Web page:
Ahead of his upcoming LPGT lecture on ‘The Shirley Wilderness: An early ecological garden’, Jeremy Rye, Landscape Architect, writes about problem solving through walking in his favourite piece of “wilderness”.
All are invited to attend the lecture on 11 March at 6.30pm.
In my recent article for London Landscapes (Autumn/Winter 2018) I posed a question on the term “wild” and how a lack of man’s intervention into the landscape could increase our connection to landscape, with therapeutic outcomes. In this blog I take that idea further by sharing my experience of using these “wild” landscapes to get my own clarity of thinking.
The term “solvitur ambulando” is usually used to mean a problem solved by practical experiment. For me its literal translation is more accurate: ‘solved by walking’.
Whenever there is anything I need to think through or ‘feel into’ I inevitably turn to a favourite piece of wilderness, a wild place of my own discovery that gives me a certain type of walking, a variety of sensual stimulation allowing me to get lost, lost in my own self.
Walking in wilderness cuts through everything that I allow to get in my way; through what the world puts in front of me, guiding me to a place of clear thinking and clear feeling, where answers to my challenging questions become inevitable and unavoidable.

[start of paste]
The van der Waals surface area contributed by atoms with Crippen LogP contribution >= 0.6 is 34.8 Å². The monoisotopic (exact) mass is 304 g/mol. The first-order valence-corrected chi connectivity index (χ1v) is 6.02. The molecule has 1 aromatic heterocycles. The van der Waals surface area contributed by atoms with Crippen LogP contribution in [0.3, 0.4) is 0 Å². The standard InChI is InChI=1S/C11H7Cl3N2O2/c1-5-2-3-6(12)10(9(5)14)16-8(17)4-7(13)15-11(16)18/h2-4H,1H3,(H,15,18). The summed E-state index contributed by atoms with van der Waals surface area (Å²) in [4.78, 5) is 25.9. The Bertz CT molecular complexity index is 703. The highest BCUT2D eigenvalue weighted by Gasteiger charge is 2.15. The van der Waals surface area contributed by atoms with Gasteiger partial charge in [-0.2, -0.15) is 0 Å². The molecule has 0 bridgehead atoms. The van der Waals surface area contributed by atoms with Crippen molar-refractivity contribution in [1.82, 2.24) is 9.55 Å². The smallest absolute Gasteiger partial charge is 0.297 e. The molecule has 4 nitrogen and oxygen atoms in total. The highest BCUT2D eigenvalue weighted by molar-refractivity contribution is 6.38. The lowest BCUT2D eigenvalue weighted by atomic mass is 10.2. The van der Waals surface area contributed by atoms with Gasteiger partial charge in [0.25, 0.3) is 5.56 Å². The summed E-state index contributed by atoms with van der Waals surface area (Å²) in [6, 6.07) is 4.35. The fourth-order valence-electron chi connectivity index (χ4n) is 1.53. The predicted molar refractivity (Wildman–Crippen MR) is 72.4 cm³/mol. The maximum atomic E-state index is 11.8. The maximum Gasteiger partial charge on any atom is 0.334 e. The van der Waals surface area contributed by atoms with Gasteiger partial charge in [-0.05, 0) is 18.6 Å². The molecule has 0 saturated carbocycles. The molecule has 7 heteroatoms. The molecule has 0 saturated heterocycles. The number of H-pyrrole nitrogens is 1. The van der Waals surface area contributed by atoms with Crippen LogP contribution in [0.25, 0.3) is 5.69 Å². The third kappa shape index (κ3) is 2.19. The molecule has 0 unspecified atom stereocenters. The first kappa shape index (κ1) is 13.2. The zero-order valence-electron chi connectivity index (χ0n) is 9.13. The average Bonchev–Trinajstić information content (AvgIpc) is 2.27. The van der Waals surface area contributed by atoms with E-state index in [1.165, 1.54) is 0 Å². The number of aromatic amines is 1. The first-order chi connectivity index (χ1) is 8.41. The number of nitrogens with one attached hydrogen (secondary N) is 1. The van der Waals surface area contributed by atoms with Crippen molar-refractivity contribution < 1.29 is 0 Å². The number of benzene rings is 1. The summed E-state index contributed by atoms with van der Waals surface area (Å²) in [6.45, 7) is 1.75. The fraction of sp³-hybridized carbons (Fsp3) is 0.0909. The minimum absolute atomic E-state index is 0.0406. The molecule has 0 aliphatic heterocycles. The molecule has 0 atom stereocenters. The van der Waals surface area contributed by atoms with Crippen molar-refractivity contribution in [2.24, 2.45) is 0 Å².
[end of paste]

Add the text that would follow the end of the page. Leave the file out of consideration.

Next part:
Since I first discovered it, one such place has been the Black Down Hills near Haslemere on the Surrey/Sussex border. Beloved by Alfred, Lord Tennyson who walked there frequently, and painted by Helen Allingham, this landscape is not hidden away or secluded in the more traditional understanding of wild.
What is it about this place that holds a sense of the wild, allowing me to solve my problems by walking? Let me first ask another question. Should the definition of “wild” not depend on distance from some established marker, but rather on the spirit or essence that gives us permission to disconnect from everything surrounding us in our daily lives? The term “wild” would therefore denote not remoteness, but the land’s ability to forge a reconnection to that part to ourselves not influenced by outside forces: our pure inner voice, our own inner wild.
Black Down reconnects me. Managed by the National Trust, it is a combination of a variety of types of walking from elevated heathland, to ancient-feeling hollow ways, steep climbs and stunning views. It is a wonderful piece of landscape offering the possibility to walk into myself. Answering my question, it is a place where the minimal intervention of man is tangible.
Its power comes not only from its remoteness or its being untouched by human hands. I believe that being in and walking through the landscape has therapeutic effects on us. Ideally, this landscape is one where man’s intervention is minimal. The connection to the natural, ancient, wild, untamed landscape gives me access to deep parts of myself and brings true clarity of thought.
Landscape walking has been a constant in my life. I have taken others on this walk to facilitate them reaching clarity of thinking and feeling. I am lucky I can access wilderness sites – others cannot. This is one of the most exciting aspects of the Shirley Wilderness: it reintroduces a connection to the wild fully accessible to all, thus making the therapeutic benefits derived from connecting with that inner wild place available to walkers and non-walkers alike.